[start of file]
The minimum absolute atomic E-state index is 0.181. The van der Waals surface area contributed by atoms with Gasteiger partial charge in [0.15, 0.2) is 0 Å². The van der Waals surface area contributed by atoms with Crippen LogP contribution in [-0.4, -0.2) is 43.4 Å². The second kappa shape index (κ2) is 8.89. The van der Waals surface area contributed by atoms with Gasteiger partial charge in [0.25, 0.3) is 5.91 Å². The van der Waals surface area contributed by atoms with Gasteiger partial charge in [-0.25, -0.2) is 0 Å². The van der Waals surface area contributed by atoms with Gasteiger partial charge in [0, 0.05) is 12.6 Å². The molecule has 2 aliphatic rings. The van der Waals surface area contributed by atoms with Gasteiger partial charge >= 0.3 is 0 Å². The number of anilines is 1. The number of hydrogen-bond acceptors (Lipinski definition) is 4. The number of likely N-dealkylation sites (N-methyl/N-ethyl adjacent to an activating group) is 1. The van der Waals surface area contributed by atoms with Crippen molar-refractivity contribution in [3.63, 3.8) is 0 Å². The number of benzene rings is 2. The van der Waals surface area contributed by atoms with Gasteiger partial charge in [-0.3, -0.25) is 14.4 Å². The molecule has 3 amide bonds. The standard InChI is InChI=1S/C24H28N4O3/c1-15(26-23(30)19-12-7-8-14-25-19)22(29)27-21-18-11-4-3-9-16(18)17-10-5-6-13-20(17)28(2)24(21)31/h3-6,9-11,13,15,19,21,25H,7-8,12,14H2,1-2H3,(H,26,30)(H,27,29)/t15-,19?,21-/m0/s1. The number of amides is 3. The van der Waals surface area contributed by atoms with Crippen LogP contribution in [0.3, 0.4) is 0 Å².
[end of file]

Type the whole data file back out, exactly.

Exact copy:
The minimum absolute atomic E-state index is 0.181. The van der Waals surface area contributed by atoms with Gasteiger partial charge in [0.15, 0.2) is 0 Å². The van der Waals surface area contributed by atoms with Crippen LogP contribution in [-0.4, -0.2) is 43.4 Å². The second kappa shape index (κ2) is 8.89. The van der Waals surface area contributed by atoms with Gasteiger partial charge in [0.25, 0.3) is 5.91 Å². The van der Waals surface area contributed by atoms with Gasteiger partial charge in [-0.25, -0.2) is 0 Å². The van der Waals surface area contributed by atoms with Gasteiger partial charge in [0, 0.05) is 12.6 Å². The molecule has 2 aliphatic rings. The van der Waals surface area contributed by atoms with Gasteiger partial charge >= 0.3 is 0 Å². The number of anilines is 1. The number of hydrogen-bond acceptors (Lipinski definition) is 4. The number of likely N-dealkylation sites (N-methyl/N-ethyl adjacent to an activating group) is 1. The van der Waals surface area contributed by atoms with Crippen molar-refractivity contribution in [3.63, 3.8) is 0 Å². The number of benzene rings is 2. The van der Waals surface area contributed by atoms with Gasteiger partial charge in [-0.3, -0.25) is 14.4 Å². The molecule has 3 amide bonds. The standard InChI is InChI=1S/C24H28N4O3/c1-15(26-23(30)19-12-7-8-14-25-19)22(29)27-21-18-11-4-3-9-16(18)17-10-5-6-13-20(17)28(2)24(21)31/h3-6,9-11,13,15,19,21,25H,7-8,12,14H2,1-2H3,(H,26,30)(H,27,29)/t15-,19?,21-/m0/s1. The number of amides is 3. The van der Waals surface area contributed by atoms with Crippen LogP contribution in [0.3, 0.4) is 0 Å².